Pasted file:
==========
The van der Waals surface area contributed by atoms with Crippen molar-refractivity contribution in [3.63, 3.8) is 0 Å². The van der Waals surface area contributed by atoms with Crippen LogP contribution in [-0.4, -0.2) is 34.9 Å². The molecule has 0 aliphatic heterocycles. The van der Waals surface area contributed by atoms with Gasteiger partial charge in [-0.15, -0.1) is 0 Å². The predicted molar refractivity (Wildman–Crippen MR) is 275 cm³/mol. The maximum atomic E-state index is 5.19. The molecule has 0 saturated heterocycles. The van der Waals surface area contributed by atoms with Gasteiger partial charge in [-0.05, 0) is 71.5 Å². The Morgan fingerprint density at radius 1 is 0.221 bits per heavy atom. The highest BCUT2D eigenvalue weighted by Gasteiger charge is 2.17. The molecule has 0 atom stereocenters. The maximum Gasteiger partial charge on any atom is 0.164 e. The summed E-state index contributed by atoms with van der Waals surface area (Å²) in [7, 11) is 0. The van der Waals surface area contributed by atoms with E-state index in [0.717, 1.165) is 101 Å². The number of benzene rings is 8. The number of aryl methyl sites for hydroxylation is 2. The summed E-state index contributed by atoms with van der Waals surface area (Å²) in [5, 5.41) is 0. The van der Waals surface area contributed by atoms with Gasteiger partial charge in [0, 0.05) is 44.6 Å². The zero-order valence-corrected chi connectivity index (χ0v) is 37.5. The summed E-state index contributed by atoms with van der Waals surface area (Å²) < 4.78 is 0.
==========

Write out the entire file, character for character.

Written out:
The van der Waals surface area contributed by atoms with Crippen molar-refractivity contribution in [3.63, 3.8) is 0 Å². The van der Waals surface area contributed by atoms with Crippen LogP contribution in [-0.4, -0.2) is 34.9 Å². The molecule has 0 aliphatic heterocycles. The van der Waals surface area contributed by atoms with Gasteiger partial charge in [-0.15, -0.1) is 0 Å². The predicted molar refractivity (Wildman–Crippen MR) is 275 cm³/mol. The maximum atomic E-state index is 5.19. The molecule has 0 saturated heterocycles. The van der Waals surface area contributed by atoms with Gasteiger partial charge in [-0.05, 0) is 71.5 Å². The Morgan fingerprint density at radius 1 is 0.221 bits per heavy atom. The highest BCUT2D eigenvalue weighted by Gasteiger charge is 2.17. The molecule has 0 atom stereocenters. The maximum Gasteiger partial charge on any atom is 0.164 e. The summed E-state index contributed by atoms with van der Waals surface area (Å²) in [7, 11) is 0. The van der Waals surface area contributed by atoms with E-state index in [0.717, 1.165) is 101 Å². The number of benzene rings is 8. The number of aryl methyl sites for hydroxylation is 2. The summed E-state index contributed by atoms with van der Waals surface area (Å²) in [5, 5.41) is 0. The van der Waals surface area contributed by atoms with Gasteiger partial charge in [0, 0.05) is 44.6 Å². The zero-order valence-corrected chi connectivity index (χ0v) is 37.5. The summed E-state index contributed by atoms with van der Waals surface area (Å²) < 4.78 is 0.